The Python Geek

Markdown in Django

Creating blogs using markdown syntax

Markdown in Django

Created: Fri 30 November 2018

Tags: Django , Python


Markdown is a very convenient and lightweight markup language that let's you format and mildly style text. Text written using markdown syntax is converted to HTML using a markdown tool. This blog will show you how I implemented the use of markdown in my blogs.

Blog Model

Below is the blog model called Post that I am using in my Django project. I am not going to cover every part of this as this is out of the scope of this blog. If you want more detail on Django models please refer to the django documentation. What I can say is that we have some pretty basic fields in here like title and body for example. The body is the text for the meat of the blog. In the below situation, if we were to add a blog via the admin page the result to the end user would just be the text we typed. This could be just very plain. We wouldn't have bold text, lists, code sections, links, etc.

import requests
from django.db import models
from django.utils import timezone
from django.template.defaultfilters import slugify
from django.contrib.auth.models import User
from django.urls import reverse
from taggit.managers import TaggableManager

class PublishedManager(models.Manager):
    def get_queryset(self):
        return super().get_queryset().filter(status='published')

class Post(models.Model):
        ('draft', 'Draft'),
        ('published', 'Published'),
    title = models.CharField(max_length=250)
    subtitle = models.CharField(max_length=100)
    slug = models.SlugField(max_length=250, unique_for_date='publish')
    author = models.ForeignKey(User, on_delete=models.CASCADE, related_name='blog_posts')
    body = models.TextField()
    publish = models.DateTimeField(
    created = models.DateTimeField(auto_now_add=True)
    updated = models.DateTimeField(auto_now=True)
    status = models.CharField(max_length=10, choices=STATUS_CHOICES, default='draft')
    objects = models.Manager()  # The default manager.
    published = PublishedManager()  # Our custom manager.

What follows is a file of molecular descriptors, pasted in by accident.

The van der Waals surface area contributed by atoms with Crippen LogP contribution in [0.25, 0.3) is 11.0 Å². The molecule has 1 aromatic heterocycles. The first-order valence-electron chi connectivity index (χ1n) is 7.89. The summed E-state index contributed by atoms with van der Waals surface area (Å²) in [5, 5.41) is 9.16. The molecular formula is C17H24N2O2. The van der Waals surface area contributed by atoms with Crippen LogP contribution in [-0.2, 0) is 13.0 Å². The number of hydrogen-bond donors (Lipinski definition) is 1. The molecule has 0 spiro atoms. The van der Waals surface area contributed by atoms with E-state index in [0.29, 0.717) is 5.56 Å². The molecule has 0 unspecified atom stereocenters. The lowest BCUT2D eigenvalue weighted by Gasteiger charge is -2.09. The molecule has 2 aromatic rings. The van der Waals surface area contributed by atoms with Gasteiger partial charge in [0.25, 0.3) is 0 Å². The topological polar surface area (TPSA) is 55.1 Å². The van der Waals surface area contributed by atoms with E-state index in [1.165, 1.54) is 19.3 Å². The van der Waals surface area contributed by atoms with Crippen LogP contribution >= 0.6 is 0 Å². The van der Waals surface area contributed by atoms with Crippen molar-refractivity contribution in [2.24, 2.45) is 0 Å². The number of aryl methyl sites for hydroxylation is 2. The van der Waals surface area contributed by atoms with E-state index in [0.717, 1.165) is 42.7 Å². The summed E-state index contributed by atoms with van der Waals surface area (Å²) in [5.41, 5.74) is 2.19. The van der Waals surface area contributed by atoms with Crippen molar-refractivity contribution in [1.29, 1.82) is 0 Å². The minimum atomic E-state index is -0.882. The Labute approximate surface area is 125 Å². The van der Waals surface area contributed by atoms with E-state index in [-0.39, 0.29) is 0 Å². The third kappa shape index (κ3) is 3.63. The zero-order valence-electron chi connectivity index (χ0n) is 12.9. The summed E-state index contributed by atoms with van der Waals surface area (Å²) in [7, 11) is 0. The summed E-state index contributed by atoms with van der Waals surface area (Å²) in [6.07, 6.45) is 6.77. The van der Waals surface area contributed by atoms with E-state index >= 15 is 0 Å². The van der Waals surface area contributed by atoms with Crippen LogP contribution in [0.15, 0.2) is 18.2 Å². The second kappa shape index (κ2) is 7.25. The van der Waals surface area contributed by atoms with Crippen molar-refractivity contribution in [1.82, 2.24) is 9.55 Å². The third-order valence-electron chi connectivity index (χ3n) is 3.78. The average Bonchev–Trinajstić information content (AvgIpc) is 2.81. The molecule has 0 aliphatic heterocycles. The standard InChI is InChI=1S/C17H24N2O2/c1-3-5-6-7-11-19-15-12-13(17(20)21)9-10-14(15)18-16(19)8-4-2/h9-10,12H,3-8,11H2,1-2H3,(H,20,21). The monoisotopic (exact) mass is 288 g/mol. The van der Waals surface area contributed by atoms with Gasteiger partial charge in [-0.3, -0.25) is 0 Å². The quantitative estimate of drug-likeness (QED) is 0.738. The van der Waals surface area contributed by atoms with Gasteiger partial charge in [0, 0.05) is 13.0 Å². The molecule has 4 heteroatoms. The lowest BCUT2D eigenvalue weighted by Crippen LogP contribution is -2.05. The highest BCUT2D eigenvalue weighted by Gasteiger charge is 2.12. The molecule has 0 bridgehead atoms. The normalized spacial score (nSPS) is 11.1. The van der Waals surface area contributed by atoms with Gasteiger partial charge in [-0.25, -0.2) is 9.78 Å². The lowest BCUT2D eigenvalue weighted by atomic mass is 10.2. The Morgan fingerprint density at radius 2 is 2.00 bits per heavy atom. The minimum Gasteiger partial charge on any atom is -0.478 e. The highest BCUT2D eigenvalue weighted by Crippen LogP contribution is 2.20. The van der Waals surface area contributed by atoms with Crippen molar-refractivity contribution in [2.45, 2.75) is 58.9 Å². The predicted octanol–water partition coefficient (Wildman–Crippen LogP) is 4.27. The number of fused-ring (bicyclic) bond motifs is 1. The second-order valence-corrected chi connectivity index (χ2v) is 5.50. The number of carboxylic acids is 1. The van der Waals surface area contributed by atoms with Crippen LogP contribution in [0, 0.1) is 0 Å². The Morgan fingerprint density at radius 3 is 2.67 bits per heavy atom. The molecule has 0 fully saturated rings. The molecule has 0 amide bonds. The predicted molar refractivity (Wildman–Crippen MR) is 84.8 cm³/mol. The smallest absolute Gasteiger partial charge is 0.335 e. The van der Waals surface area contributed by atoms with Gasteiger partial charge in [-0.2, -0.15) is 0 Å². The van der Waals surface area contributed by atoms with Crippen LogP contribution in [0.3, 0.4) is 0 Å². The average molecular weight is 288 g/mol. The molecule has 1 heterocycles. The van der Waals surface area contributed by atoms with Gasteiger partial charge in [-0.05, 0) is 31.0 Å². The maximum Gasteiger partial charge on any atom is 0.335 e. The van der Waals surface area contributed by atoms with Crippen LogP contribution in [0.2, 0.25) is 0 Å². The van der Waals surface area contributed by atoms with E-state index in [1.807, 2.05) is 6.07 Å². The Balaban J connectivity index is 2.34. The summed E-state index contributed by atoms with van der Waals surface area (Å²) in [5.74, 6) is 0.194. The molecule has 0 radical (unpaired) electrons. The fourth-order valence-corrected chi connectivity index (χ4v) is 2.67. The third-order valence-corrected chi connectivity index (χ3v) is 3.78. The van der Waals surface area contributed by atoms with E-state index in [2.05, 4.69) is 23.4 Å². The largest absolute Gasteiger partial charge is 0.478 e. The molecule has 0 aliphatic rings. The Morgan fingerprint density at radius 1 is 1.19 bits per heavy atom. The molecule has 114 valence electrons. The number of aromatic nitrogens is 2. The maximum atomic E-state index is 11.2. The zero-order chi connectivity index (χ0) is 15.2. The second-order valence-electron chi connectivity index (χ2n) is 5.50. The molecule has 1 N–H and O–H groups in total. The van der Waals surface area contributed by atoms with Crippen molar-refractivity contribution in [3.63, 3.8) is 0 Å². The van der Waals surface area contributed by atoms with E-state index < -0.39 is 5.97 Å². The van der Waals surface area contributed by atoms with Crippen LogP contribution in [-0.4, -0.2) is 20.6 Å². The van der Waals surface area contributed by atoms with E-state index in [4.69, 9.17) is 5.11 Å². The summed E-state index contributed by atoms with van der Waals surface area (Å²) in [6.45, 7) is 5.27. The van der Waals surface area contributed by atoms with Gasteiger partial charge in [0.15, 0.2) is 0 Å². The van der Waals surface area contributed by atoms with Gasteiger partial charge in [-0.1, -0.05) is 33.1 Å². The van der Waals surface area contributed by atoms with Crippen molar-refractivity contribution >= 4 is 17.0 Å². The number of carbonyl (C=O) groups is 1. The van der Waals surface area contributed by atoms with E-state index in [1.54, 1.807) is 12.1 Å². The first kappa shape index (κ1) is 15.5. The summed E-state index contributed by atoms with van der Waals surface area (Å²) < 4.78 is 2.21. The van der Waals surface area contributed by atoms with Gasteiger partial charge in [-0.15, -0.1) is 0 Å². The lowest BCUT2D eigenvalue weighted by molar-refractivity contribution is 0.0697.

tags = TaggableManager()

    def __str__(self):
        return self.title

    class Meta:
        ordering = ('-publish',)

    def get_absolute_url(self):
        return reverse('blog:blog_detail_url',

    def save(self, *args, **kwargs):
        self.slug = slugify(self.title)
        super(Post, self).save(*args, **kwargs)

Using Markdown

There are probably dozens of ways to fix this and there are probably some third party libraries to use as well. I decided to fix this using the Github Markdown API. First, let's add a new field in our model called body_markdown. We will expose this to the admin page later on so that we can write markdown syntax for our blog posts using this newly created field instead of writing plain text or HTML manually in the blog field.

class Post(models.Model):
    body_markdown = models.TextField()

Now let's add a method called githubify() and also update our save method. The save method now calls the githubify method before doing a save on the instance. The githubify method uses the requests module to access the Github API to convert the markdown written in body_markdown to HTML. We return the HTML code to self.body. So we have a body_markdown with markdown text and self.body with the HTML code. Once this is done, the instance is saved. So body_markdown is for the blog developer and body is to be rendered in the template.

class Post(models.Model):
    def save(self, *args, **kwargs):
        self.slug = slugify(self.title)
        self.body = self.githubify()
        super(Post, self).save(*args, **kwargs)

    def githubify(self):
        headers = {'Content-Type': 'text/plain'}
        r ='', headers=headers, data=self.body_markdown)
        return r.text

Admin Update

To exclude the body field when creating blogs in admin we just type the below below the rest of our admin registration logic. We do not want to show body as all we need is the markdown section.

from django.contrib import admin
from .models import Post

class PostAdmin(admin.ModelAdmin):
    exclude = ['body']


Assuming we have a simple view that has a blog post in context, we can render the generated html code using the safe filter. Below we see that we have the body attribute of post and we apply the safe filter.

    <div class="container" id="blog_body">
            <h1>{{ post.title }}</h1>
            <p>Created: {{ post.created|date:"D j F Y" }}</p>
          {{ post.body|safe }}


So let's pretend we go into our Django admin and create a new blog. Below shows that we have typed markdown into our body_markdown textbox, which we saw was added to our Post model

App Loaded

When the instance is saved, the HTML code is written to the body field via the Github API. When we render it to the page it looks like this.

App Loaded


As I said earlier, there are probably dozens of ways to do this. Some are better than others and I am sure most are better than mine. But what I've done works well enough for my needs. The only problem I see is that you are at the mercy of the API. If it goes down then you will encounter an error. This is probably something I need to account for.

To learn more about writing markdown syntax please visit markdown guide.